By Lilly Milman

Friends of the Alaska Marine Highway System, a new non profit that will advocate for more state funding for the ferries, is looking for additional members as it tries to reach more Alaskans before the start of the state legislative session Jan. 21.

Skagway is part of the effort, as are Pelican and Gustavus in Southeast, Cordova in Prince William Sound, and Kodiak. Cordova and Kodiak were hit hardest by state funding cuts to the ferry system this year. Cordova is without service from late September 2019 into May 2020, and Kodiak will be without ferries from mid-January to late April.

In addition to cities, small businesses, community organizations and individuals can also join the 2-month-old organization.

Juneau resident Percy Frisby formed the support group mid-October, just a couple of weeks after the greatly reduced winter ferry schedule took effect.

The governor had proposed slashing more than two-thirds of state funding for the ferries, though the Legislature succeeded in reducing the budget cut to about one-third, or $43 million this year. The large cutback severely reduced service throughout the system.

“Put the money BACK!” is the headline on the group’s website.

“Ferry service is our highway, and we need it all year long. State support for it represents an investment in our economy, our community, our future. Public transit is a fundamental right,” Frisby said in a letter to the public.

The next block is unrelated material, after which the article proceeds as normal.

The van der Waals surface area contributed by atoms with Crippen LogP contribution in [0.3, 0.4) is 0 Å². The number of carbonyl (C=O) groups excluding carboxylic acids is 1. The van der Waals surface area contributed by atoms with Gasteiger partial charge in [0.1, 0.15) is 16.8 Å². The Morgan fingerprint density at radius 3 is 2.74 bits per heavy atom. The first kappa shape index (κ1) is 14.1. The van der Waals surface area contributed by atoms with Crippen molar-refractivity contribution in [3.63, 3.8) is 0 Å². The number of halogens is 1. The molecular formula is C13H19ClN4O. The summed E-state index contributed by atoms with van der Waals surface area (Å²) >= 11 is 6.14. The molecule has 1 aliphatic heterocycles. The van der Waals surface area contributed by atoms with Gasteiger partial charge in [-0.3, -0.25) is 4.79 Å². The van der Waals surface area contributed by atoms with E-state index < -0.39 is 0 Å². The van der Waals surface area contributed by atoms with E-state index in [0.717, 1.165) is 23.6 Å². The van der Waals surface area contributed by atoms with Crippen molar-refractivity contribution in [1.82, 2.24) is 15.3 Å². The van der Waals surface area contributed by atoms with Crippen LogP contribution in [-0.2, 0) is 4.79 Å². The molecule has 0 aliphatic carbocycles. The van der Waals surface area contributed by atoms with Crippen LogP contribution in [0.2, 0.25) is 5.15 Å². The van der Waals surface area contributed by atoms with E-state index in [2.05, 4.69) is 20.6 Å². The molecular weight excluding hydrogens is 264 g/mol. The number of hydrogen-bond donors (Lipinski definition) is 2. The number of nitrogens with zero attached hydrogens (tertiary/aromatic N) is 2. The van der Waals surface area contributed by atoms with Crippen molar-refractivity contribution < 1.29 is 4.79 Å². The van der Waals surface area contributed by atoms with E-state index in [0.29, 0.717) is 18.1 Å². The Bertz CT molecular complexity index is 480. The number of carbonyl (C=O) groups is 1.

The organization wants “to speak with one voice in support of full funding,” the group said in its initial press release Dec. 1.

“There are small towns that are being cut off from vital resources,” Susan Horsfall, the group’s acting administrator, said Dec. 20. “There are towns that cannot get the foodstuffs and essential supplies that they need. … If the ferry is no longer running, they can’t afford to use alternate transportation to bring in these supplies. It’s too costly,” he said.

“The other issue, which is very close to my heart, is sports teams. Sports teams use the ferries to go play teams in neighboring towns,” Horsfall said.

Earlier this month, Skagway’s middle school First Lego League robotics team telecommuted to a regional competition in Juneau rather than traveling.

The Friends of the Alaska Marine Highway System website will collect and share news about the ferry system. Its goal is to help people stay up to date on news without needing to scour the internet, Horsfall said.

“We’re hoping that if citizens and voters become aware of these cutbacks and how the cutbacks were made, they’ll speak to their local representatives and share their concerns,” she said.

For more information, email friendsAMHS@yahoo.com or visit the website www.friendsofamhs.org.